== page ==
State of Oklahoma | KGOU
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State of Oklahoma

COVID-19 has affected almost every aspect of life, including the arts. In this Capitol Insider segment KGOU's Dick Pryor and eCapitol's Shawn Ashley talk about the affect of coronavirus on arts events and education in Oklahoma with the executive director of the Oklahoma Arts Council, Amber Sharples.

NIAID Coronavirus Prevention Network/National Institute of Health

Beginning in late June and continuing for several weeks, the White House Coronavirus Task Force warned state leaders that Oklahoma was in the "red zone" for coronavirus transmission. However, despite growing urgency from the White House for the state to adopt new, stricter policies, the recommendations have been largely ignored.  

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Oklahoma's unemployment rate has more than doubled in the past few months as COVID-19 and weakness in the energy sector have combined to put increasing numbers of workers out of jobs. In just over two months, the Oklahoma Employment Security Commission has expedited the claims process and dramatically reduced the pending claim backlog. KGOU's Dick Pryor and eCapitol's Shawn Ashley talked to OESC interim executive director Shelley Zumwalt about the agency's big challenges and how the agency is changing to meet the demand.

The last day of the 2019-20 U.S. Supreme Court term saw the justices make a much-anticipated decision in a case involving criminal prosecutions in Oklahoma. In a 5-4 decision in McGirt v. Oklahoma, the Court determined that for the purposes of federal criminal law, tribal lands within the state are considered reservations. KGOU's Dick Pryor and eCapitol's Shawn Ashley discuss the landmark decision.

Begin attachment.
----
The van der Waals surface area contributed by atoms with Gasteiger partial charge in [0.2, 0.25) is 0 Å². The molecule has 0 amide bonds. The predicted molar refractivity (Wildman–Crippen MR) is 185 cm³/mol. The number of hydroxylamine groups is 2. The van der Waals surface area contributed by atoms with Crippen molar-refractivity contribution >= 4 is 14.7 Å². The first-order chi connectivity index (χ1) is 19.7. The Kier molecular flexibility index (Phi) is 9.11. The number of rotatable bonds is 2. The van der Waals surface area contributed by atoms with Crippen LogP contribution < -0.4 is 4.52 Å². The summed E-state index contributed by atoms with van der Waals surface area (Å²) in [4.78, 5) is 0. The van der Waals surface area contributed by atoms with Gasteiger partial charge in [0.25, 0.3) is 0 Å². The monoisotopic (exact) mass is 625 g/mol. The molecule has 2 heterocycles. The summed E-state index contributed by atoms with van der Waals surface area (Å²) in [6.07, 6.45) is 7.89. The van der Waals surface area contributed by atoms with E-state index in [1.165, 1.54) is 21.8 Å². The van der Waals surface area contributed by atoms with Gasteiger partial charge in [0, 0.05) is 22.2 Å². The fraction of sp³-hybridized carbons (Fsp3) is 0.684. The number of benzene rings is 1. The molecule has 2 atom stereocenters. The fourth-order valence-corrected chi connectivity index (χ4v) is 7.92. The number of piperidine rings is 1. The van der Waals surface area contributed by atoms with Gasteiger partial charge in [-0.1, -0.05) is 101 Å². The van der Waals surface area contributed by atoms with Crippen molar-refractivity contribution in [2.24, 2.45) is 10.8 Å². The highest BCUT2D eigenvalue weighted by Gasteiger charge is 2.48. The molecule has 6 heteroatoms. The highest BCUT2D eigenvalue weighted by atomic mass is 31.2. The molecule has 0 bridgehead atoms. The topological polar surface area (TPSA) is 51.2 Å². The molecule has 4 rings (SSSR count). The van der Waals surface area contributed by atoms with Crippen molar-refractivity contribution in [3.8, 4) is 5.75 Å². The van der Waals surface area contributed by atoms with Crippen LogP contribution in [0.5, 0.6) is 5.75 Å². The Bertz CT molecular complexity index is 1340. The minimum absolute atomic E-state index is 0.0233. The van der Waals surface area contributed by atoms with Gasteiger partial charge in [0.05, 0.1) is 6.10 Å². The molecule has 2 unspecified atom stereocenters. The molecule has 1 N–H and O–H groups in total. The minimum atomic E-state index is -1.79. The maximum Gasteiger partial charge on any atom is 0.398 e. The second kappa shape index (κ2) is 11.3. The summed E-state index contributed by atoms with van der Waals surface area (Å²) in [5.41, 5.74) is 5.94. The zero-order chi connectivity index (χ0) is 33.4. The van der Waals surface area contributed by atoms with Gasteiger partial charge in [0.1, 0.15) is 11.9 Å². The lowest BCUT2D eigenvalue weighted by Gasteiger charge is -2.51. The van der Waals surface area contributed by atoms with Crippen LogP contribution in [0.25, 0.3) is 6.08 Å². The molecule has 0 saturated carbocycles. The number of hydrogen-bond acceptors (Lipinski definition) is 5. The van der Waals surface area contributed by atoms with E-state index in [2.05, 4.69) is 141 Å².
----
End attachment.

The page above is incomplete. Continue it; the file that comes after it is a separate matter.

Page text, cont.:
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Normally, this would be the time of year when many Oklahomans hit the road to enjoy the outdoors or beat the heat. Certainly, they would be making plans for celebrating Independence Day. This year, however, the COVID-19 pandemic has caused most people to reevaluate their social plans, and forced the state of Oklahoma to adjust its strategy for rolling out a new brand to encourage business development and tourism. Lieutenant Governor Matt Pinnell discussed the "Imagine That" campaign and the impact of coronavirus on the state with KGOU's Dick Pryor and eCapitol's Shawn Ashley in the latest Capitol Insider.

KGOU - Dick Pryor

Money is coming into the state of Oklahoma from tribal gaming in December, but what to do with exclusivity fee payments from January is up in the air. eCapitol news director Shawn Ashley tells Dick Pryor the governor's office is researching the issue.

KGOU - Dick Pryor

As lawmakers await state revenue figures from the Board of Equalization, state agencies are preparing budget requests, with a little help.